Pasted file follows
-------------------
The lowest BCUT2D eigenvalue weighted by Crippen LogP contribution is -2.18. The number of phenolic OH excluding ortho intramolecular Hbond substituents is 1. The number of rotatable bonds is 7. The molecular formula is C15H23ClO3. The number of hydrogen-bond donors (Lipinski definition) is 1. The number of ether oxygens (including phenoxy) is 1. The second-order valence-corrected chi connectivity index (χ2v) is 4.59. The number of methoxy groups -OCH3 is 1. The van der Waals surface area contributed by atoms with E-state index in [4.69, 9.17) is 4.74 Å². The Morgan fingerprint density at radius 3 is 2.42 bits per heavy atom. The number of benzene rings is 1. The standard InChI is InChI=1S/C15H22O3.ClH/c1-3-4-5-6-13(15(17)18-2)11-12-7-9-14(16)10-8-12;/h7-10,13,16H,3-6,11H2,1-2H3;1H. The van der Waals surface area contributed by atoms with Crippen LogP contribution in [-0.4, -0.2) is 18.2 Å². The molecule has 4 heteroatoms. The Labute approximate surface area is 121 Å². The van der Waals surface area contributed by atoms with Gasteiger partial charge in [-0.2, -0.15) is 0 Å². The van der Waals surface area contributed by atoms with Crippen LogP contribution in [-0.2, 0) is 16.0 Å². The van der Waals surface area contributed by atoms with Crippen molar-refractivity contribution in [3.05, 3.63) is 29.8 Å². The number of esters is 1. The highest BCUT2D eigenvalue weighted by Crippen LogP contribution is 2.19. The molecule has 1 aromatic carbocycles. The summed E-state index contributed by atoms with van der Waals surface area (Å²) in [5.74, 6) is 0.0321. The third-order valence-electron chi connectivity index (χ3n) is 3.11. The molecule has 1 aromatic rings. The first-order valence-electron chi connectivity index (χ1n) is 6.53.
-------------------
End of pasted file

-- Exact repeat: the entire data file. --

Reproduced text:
The lowest BCUT2D eigenvalue weighted by Crippen LogP contribution is -2.18. The number of phenolic OH excluding ortho intramolecular Hbond substituents is 1. The number of rotatable bonds is 7. The molecular formula is C15H23ClO3. The number of hydrogen-bond donors (Lipinski definition) is 1. The number of ether oxygens (including phenoxy) is 1. The second-order valence-corrected chi connectivity index (χ2v) is 4.59. The number of methoxy groups -OCH3 is 1. The van der Waals surface area contributed by atoms with E-state index in [4.69, 9.17) is 4.74 Å². The Morgan fingerprint density at radius 3 is 2.42 bits per heavy atom. The number of benzene rings is 1. The standard InChI is InChI=1S/C15H22O3.ClH/c1-3-4-5-6-13(15(17)18-2)11-12-7-9-14(16)10-8-12;/h7-10,13,16H,3-6,11H2,1-2H3;1H. The van der Waals surface area contributed by atoms with Crippen LogP contribution in [-0.4, -0.2) is 18.2 Å². The molecule has 4 heteroatoms. The Labute approximate surface area is 121 Å². The van der Waals surface area contributed by atoms with Gasteiger partial charge in [-0.2, -0.15) is 0 Å². The van der Waals surface area contributed by atoms with Crippen LogP contribution in [-0.2, 0) is 16.0 Å². The van der Waals surface area contributed by atoms with Crippen molar-refractivity contribution in [3.05, 3.63) is 29.8 Å². The number of esters is 1. The highest BCUT2D eigenvalue weighted by Crippen LogP contribution is 2.19. The molecule has 1 aromatic carbocycles. The summed E-state index contributed by atoms with van der Waals surface area (Å²) in [5.74, 6) is 0.0321. The third-order valence-electron chi connectivity index (χ3n) is 3.11. The molecule has 1 aromatic rings. The first-order valence-electron chi connectivity index (χ1n) is 6.53.